Most Wanted: NTSB Targets GA Safety

Improvements needed in all areas of GA, says Board



The NTSB’s top 10 list of wanted improvements this year prominently includes the poor safety record of general aviation. ** **

“The United States has not had a fatal large commercial aviation accident since February 2009,” said the NTSB in a release highlighting its concerns over GA safety. “Each year,” the release stated, “hundreds of people — 450 in 2010 — are killed in GA accidents, and thousands more are injured.” The Board also pointed out the striking contrast between the safety of GA and air taxi operations — GA’s record, the Board said, is “about 6 times higher.” The gulf between GA safety and that of “large transport category operations” is even more dramatic, with the risk in GA flying being 40 times higher, according to the NTSB.

The release, which was notable for its seemingly haphazard targeting of reasons for the safety deficit of GA, stated that “Perhaps what is most distressing is that the causes of GA accidents are almost always a repeat of the circumstances of previous accidents,” a comment that seems to refer to large transport category accidents, which today are often the result of previously unanticipated catastrophic failures. Such was the case with TWA Flight 800, which crashed as a result of an explosion in its center fuel tank, or American Flight 587, which crashed in New York as a result of the pilot flying overcontrolling the rudder. In contrast with the airlines, GA accidents, the release indicated, are due to commonly repeated causes.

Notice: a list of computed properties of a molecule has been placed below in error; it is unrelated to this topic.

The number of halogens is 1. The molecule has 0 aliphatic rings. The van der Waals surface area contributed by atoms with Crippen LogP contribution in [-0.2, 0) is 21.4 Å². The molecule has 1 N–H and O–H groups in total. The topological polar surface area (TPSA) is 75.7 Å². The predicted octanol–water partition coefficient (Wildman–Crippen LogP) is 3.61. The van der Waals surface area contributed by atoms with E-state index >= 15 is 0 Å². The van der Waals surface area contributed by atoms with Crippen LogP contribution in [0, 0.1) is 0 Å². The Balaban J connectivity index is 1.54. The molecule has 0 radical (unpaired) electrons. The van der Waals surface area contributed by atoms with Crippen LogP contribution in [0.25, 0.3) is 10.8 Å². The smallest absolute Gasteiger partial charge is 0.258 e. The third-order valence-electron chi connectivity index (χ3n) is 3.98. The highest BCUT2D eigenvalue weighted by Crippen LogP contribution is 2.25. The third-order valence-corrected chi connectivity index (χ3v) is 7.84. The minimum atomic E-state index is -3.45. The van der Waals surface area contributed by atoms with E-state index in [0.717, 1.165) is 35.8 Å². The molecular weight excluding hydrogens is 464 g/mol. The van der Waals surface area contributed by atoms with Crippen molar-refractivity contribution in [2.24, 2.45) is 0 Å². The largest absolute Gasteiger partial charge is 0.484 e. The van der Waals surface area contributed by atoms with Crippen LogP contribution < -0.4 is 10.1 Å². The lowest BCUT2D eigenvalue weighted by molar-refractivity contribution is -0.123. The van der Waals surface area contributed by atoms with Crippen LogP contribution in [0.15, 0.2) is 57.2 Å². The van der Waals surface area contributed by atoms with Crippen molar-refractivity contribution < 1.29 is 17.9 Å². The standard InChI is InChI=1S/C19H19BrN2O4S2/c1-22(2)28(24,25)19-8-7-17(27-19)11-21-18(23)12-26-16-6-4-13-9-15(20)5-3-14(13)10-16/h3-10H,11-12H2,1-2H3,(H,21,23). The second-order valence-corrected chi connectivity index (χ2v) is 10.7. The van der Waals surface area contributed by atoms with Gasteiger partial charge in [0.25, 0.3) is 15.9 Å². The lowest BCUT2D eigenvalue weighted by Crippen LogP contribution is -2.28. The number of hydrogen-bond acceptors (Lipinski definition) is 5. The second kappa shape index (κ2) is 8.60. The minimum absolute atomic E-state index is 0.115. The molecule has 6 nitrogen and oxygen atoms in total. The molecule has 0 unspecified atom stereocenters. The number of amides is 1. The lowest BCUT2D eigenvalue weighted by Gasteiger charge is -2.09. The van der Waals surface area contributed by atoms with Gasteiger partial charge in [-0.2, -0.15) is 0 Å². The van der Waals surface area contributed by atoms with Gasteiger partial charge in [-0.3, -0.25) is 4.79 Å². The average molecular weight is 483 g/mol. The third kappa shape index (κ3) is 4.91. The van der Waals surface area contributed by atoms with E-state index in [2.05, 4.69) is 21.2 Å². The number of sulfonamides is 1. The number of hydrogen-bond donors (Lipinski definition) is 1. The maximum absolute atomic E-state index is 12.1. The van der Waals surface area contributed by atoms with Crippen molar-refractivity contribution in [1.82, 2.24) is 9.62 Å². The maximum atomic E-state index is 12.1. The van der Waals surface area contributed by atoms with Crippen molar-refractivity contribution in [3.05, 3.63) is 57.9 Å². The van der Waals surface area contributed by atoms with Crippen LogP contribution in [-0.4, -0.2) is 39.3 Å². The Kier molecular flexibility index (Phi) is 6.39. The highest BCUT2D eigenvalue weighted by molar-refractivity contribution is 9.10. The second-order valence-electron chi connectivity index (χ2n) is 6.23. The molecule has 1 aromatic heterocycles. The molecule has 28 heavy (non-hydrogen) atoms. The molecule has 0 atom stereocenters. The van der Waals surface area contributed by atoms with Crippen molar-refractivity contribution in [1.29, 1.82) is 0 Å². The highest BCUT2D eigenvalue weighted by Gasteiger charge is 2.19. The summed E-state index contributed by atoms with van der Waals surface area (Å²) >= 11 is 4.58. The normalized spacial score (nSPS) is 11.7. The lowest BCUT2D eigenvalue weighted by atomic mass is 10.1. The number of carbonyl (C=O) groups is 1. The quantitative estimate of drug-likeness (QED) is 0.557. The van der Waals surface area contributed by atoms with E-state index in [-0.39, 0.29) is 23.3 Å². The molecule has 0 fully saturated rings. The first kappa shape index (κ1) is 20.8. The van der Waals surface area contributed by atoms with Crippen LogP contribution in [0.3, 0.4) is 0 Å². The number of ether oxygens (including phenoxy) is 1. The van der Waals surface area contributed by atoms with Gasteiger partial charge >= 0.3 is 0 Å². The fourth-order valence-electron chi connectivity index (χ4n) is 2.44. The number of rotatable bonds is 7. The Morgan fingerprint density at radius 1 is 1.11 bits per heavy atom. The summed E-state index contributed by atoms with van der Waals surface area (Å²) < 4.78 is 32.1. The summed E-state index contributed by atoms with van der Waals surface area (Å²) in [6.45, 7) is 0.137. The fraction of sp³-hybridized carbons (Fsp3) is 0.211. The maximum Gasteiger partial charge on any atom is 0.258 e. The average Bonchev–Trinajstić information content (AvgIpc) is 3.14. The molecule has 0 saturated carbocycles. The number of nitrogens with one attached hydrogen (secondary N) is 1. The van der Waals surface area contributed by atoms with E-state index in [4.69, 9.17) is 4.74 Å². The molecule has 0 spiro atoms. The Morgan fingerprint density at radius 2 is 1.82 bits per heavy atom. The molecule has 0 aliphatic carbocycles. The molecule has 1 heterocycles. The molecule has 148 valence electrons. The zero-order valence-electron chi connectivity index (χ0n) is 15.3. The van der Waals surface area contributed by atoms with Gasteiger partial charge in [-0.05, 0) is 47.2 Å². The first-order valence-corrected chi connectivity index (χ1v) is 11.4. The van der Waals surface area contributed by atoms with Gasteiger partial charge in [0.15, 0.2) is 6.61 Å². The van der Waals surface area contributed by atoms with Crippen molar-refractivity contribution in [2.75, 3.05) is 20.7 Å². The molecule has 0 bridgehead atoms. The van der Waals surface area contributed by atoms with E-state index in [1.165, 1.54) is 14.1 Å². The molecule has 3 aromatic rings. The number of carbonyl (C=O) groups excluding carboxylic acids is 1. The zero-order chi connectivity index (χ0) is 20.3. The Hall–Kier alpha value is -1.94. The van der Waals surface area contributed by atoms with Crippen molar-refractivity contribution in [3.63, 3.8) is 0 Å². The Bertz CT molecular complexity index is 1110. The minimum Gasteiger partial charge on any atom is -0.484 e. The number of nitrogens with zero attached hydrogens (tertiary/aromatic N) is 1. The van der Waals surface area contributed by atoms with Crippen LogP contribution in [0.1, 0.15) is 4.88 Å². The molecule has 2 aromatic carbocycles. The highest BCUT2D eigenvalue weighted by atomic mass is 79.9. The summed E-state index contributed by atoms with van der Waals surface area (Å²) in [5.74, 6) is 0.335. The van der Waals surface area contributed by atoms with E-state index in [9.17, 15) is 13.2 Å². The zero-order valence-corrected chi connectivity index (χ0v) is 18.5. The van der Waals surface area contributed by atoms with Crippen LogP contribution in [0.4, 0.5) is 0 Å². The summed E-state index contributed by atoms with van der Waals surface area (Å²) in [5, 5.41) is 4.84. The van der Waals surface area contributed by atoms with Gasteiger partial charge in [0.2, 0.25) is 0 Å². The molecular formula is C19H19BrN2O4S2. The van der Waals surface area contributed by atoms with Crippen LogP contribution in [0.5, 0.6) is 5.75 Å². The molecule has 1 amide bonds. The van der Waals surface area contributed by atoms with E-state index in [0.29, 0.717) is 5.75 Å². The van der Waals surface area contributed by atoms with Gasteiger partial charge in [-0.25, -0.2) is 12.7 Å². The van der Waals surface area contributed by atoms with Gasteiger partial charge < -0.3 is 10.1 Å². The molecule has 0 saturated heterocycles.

Included in no apparent order as noteworthy targets for attention for improvements to GA safety include better aircraft design, improved pilot performance, better training and compensation for mechanics, more effective more readily available de-icing systems, more robust occupant protection systems, and more reliable ELTs.

The release focused most of its attention, however, on pilots. “The best aircraft in the world will not prevent a crash if the pilot is not appropriately trained and prepared for conditions,” concluded the report.